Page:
“We should fear Grant Wood. Every artist and every school of artists should be afraid of him, for his devastating satire.” Gertrude Stein wrote those words after seeing American Gothic, the 1930 painting that would become one of the most iconic images created in the United States. Yet Wood himself “said he painted American Gothic to extol rural American values, real people in their well-ordered world: an image of reassurance during the onset of the Great Depression.” That’s how Art History School host Paul Priestley puts it in the video above, which asks of the painting, “Is it a satire, or a positive statement of American rural life?”
It could be neither; then again, it could be both. That very ambiguity goes some way to explaining American Gothic‘s success — as well as its persistence in the culture through frequent and unceasing parody. Yet in its day, the painting also angered some of its viewers: “An Iowan farmer’s wife who’d seen the picture in the papers in 1930 telephoned Wood to express her anger,” says Priestly.
“She claimed she wished to come over and smash his head for depicting her countrymen as grim Bible-thumpers.” Wood maintained that he was one of them, “dressing in rugged overalls after the painting was completed and telling the press, ‘All the really good ideas I’d ever had come to me while I was milking a cow.’
Yet Wood was no farmer. A son of Cedar Rapids, he traveled extensively to Europe to study Impressionism and post-Impressionism. There he first saw the work of Jan van Eyck, whose combination of visual clarity and complexity inspired him to develop the signature look and feel of the movement that would come to be known as Regionalism. He became “half European artiste, half Iowan farm boy,” as Vox’s Phil Edwards puts it in the video just above, all the better to straddle his homeland’s widening divide between town and country. “In 1880, almost half of all Americans were on the farm,” but by 1920 more than half the population lived in cities. American Gothic came a decade later, and most of a century thereafter, it still makes Americans ask themselves — earnestly or sardonically — just what kind of people they are.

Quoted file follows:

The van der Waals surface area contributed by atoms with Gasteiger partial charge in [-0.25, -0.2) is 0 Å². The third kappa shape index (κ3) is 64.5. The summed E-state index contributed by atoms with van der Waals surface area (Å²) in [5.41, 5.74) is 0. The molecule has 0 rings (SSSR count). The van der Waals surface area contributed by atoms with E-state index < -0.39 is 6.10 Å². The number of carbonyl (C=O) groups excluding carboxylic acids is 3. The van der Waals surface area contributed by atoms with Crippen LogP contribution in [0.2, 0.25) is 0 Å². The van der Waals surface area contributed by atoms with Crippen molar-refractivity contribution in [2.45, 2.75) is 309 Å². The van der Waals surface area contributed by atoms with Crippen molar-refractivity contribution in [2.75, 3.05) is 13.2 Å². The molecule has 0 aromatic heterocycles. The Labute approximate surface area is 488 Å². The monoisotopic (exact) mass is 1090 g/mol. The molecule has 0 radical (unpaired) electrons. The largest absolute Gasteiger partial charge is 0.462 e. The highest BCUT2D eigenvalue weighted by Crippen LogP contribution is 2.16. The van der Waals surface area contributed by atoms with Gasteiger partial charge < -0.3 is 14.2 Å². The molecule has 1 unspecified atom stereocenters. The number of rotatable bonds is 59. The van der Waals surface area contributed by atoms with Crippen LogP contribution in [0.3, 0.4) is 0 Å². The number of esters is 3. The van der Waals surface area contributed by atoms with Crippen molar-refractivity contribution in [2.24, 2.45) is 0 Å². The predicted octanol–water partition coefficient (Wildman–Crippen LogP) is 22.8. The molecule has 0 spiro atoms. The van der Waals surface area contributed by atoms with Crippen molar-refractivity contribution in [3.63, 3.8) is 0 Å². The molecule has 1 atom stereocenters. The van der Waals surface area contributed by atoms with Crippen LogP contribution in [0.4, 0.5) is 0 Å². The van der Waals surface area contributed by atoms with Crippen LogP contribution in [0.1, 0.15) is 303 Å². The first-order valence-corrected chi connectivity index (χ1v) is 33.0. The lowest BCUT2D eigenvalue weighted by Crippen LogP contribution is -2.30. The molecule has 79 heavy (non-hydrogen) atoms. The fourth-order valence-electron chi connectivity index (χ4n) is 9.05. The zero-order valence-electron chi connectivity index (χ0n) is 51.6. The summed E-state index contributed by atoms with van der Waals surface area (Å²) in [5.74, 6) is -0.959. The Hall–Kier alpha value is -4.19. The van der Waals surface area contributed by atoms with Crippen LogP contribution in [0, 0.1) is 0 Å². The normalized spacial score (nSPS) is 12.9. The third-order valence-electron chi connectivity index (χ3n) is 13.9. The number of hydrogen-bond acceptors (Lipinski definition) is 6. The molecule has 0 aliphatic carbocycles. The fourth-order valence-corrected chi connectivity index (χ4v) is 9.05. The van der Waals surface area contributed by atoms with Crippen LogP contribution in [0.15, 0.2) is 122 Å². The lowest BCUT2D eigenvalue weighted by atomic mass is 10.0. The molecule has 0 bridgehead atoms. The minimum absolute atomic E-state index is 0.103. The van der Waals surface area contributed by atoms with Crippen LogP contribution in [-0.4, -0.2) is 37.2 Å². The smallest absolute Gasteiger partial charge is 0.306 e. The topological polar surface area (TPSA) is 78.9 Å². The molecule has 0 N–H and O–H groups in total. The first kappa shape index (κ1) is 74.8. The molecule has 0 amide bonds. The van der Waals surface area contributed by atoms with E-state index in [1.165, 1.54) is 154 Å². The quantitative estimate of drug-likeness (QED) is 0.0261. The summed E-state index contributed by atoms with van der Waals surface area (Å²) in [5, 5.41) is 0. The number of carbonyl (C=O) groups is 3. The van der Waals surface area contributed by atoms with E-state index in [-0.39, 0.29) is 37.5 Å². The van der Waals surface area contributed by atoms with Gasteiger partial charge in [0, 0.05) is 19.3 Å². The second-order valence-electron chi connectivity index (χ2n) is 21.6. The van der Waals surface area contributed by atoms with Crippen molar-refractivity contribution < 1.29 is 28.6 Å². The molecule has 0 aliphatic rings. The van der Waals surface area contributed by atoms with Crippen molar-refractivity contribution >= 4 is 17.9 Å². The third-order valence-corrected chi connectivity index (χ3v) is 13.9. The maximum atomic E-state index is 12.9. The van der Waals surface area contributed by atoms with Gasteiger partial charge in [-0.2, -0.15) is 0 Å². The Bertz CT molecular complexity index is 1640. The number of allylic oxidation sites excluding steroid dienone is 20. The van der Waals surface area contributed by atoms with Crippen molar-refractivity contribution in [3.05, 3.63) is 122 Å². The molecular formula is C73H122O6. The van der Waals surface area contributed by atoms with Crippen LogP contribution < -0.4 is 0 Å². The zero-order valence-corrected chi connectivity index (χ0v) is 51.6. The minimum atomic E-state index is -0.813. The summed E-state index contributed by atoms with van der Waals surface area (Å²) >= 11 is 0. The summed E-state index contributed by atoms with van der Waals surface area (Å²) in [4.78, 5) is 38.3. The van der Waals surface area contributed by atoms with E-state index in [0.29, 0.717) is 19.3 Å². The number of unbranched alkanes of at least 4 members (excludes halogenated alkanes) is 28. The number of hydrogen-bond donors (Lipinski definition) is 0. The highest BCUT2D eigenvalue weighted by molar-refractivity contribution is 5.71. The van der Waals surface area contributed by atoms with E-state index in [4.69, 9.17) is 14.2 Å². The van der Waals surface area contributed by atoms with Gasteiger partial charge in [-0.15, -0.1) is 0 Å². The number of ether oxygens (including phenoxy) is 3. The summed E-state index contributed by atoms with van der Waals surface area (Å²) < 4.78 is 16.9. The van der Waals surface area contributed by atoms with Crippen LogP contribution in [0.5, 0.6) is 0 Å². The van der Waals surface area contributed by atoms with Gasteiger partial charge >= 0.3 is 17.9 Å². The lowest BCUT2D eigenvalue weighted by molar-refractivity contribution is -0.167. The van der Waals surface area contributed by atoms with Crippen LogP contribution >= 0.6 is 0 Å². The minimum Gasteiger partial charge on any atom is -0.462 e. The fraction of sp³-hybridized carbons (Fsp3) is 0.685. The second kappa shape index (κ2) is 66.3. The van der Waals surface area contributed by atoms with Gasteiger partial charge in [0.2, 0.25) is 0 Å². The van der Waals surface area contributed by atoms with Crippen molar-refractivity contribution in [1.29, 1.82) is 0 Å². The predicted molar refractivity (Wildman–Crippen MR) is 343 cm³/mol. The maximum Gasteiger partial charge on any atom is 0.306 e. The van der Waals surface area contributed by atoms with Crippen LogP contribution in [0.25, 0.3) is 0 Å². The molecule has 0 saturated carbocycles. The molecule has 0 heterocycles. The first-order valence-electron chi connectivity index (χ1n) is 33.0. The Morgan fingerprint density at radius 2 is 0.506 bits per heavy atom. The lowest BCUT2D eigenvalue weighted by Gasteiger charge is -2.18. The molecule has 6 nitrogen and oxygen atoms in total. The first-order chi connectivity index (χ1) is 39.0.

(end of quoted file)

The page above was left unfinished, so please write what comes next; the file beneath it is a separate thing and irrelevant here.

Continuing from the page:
What’s the Key to American Gothic’s Enduring Fame? An Introduction to the Iconic American Painting
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Based in Seoul, Colin Marshall writes and broadcasts on cities, language, and culture. His projects include the Substack newsletter Books on Cities, the book The Stateless City: a Walk through 21st-Century Los Angeles and the video series The City in Cinema. Follow him on Twitter at @colinmarshall or on Facebook.